Here are the Top Five Hearing Loss Misconceptions

Misconception #1: Hearing loss only happens to the elderly

Reality: Hearing loss affects people of all ages. According to an article by AARP 40% of the 48 million Americans with hearing loss are under 60 years old.  Close to 30% of those between the ages 50 and 59 suffer from some degree of impaired hearing in one or both ears; 45% of people between 60 and 69 have some degree of impaired hearing; and three-quarters of those older than 70 have declined hearing.   A 2010 Journal of the American Medical Association study found that 1 in 5 US children ages 12 to 19 showed some sign of hearing loss in one or both ears.   Hearing Health

Misconception #2:  Hearing loss doesn’t affect the rest of my health.

Reality: Hearing loss has been connected to cognitive decline, dementia, falls, social isolation and depression.  Researchers are now studying whether treating the hearing loss can reverse or even prevent some of these conditions. A 2015 French study examining population-based data spanning 25 years found that hearing aid use reduced hearing loss–associated cognitive decline.  Hearing Health   And a study in the journal Laryngoscope found that hearing aids can improve balance AARP.

Misconception #3: I only have trouble hearing in one ear

Reality: People who believe that they have one “good” ear actually have two “bad” ears. When one ear is slightly better than the other, we learn to favor that ear for normal daily conversations. It can give the illusion that “the better ear” is normal when it isn’t. Most types of hearing loss affect both ears equally. Better Hearing. Your brain relies on input from both of your ears to interpret the sounds you hear.  Hearing loss in one ear can affect your ability to determine where sounds are coming from and makes it harder to understand speech in noise.  It can even make it harder to do other things while you are listening to someone because single-sided deafness increases your overall cognitive load. Healthy Hearing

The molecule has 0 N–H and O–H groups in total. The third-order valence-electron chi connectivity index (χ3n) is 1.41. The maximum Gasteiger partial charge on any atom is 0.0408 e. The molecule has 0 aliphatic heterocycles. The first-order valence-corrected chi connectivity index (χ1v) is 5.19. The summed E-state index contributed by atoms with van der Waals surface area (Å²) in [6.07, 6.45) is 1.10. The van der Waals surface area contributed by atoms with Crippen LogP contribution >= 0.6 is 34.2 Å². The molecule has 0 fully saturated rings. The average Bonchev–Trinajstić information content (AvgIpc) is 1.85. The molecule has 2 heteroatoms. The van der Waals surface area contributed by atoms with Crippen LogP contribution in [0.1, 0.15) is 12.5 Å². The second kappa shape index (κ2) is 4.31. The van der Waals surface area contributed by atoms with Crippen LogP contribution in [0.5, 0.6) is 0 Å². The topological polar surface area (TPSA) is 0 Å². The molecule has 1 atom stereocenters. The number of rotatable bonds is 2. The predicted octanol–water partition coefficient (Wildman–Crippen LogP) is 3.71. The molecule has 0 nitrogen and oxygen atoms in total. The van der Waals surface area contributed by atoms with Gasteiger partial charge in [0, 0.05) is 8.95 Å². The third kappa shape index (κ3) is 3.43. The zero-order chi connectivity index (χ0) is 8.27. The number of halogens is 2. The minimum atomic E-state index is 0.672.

Misconception #4: My doctor would have told me if I had hearing loss

Reality: Only 14% of physicians routinely screen for hearing loss during a physical. Since most people with hearing impairments hear well in a quiet environment like a doctor’s office, it can be virtually impossible for your physician to recognize the extent of your problem. Without special training, and an understanding of the nature of hearing loss, it may be difficult for your doctor to even realize that you have a hearing problem. Better Hearing Your doctor relies on you to bring any health concerns to light so they can investigate and treat them. Hearing health professionals are specifically educated and trained to administer hearing tests, evaluate hearing loss and recommend treatment.  Healthy Hearing

Misconception #5: Hearing loss is inevitable

Reality:  Hearing loss has many causes including genetics, certain medications, and exposure to loud noises. Smoking and diabetes can also lead to hearing impairment. Many forms of hearing loss can be improved, whether it be by hearing aids, surgery, medication or a simple earwax removal procedure. Healthy Hearing  In the past, many people with hearing loss in one ear, with a high frequency hearing loss, or with nerve damage have all been told they cannot be helped.  With modern advances in technology, nearly 95% of people with a sensorineural hearing loss can be helped with hearing aids. Better Hearing

Take preventative measures into your own hands and invest in a set of quality hearing protectors.  ESP’s custom fit inner ear hearing protection make sounds you need to hear louder and reduce unwanted background noise all the while being comfortable and waterproof.